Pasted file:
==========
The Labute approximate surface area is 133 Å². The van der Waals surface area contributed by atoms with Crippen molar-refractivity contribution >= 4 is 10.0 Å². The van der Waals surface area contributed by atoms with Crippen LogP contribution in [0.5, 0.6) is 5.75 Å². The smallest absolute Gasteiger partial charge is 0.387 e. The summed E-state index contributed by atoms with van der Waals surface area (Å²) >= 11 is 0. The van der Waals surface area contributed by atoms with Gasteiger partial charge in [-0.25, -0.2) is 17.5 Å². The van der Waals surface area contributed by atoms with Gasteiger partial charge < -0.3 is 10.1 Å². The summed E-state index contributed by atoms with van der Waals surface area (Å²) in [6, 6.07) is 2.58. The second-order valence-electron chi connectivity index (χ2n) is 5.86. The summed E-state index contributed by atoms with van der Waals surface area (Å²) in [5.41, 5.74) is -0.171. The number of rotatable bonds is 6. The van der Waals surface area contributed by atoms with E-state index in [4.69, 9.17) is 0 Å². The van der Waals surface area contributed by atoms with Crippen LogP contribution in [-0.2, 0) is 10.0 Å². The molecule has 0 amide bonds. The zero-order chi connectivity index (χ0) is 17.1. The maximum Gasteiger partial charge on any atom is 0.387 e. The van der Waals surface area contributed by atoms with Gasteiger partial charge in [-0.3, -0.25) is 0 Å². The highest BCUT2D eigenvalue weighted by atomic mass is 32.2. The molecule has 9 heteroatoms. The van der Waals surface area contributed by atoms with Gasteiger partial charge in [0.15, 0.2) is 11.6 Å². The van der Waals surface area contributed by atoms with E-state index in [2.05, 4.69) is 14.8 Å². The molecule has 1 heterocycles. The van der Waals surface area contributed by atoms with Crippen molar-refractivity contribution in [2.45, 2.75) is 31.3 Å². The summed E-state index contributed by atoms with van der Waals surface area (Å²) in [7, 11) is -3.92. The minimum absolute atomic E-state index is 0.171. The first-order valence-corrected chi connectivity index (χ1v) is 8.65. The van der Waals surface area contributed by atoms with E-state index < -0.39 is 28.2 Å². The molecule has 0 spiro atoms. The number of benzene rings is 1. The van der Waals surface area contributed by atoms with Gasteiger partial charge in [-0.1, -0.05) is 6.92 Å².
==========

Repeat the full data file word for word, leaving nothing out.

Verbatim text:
The Labute approximate surface area is 133 Å². The van der Waals surface area contributed by atoms with Crippen molar-refractivity contribution >= 4 is 10.0 Å². The van der Waals surface area contributed by atoms with Crippen LogP contribution in [0.5, 0.6) is 5.75 Å². The smallest absolute Gasteiger partial charge is 0.387 e. The summed E-state index contributed by atoms with van der Waals surface area (Å²) >= 11 is 0. The van der Waals surface area contributed by atoms with Gasteiger partial charge in [-0.25, -0.2) is 17.5 Å². The van der Waals surface area contributed by atoms with Gasteiger partial charge < -0.3 is 10.1 Å². The summed E-state index contributed by atoms with van der Waals surface area (Å²) in [6, 6.07) is 2.58. The second-order valence-electron chi connectivity index (χ2n) is 5.86. The summed E-state index contributed by atoms with van der Waals surface area (Å²) in [5.41, 5.74) is -0.171. The number of rotatable bonds is 6. The van der Waals surface area contributed by atoms with E-state index in [4.69, 9.17) is 0 Å². The van der Waals surface area contributed by atoms with Crippen LogP contribution in [-0.2, 0) is 10.0 Å². The molecule has 0 amide bonds. The zero-order chi connectivity index (χ0) is 17.1. The maximum Gasteiger partial charge on any atom is 0.387 e. The van der Waals surface area contributed by atoms with Gasteiger partial charge in [-0.3, -0.25) is 0 Å². The highest BCUT2D eigenvalue weighted by atomic mass is 32.2. The molecule has 9 heteroatoms. The van der Waals surface area contributed by atoms with Gasteiger partial charge in [0.15, 0.2) is 11.6 Å². The van der Waals surface area contributed by atoms with E-state index in [2.05, 4.69) is 14.8 Å². The molecule has 1 heterocycles. The van der Waals surface area contributed by atoms with Crippen molar-refractivity contribution in [2.45, 2.75) is 31.3 Å². The summed E-state index contributed by atoms with van der Waals surface area (Å²) in [7, 11) is -3.92. The minimum absolute atomic E-state index is 0.171. The first-order valence-corrected chi connectivity index (χ1v) is 8.65. The van der Waals surface area contributed by atoms with E-state index < -0.39 is 28.2 Å². The molecule has 0 spiro atoms. The number of benzene rings is 1. The van der Waals surface area contributed by atoms with Gasteiger partial charge in [-0.1, -0.05) is 6.92 Å².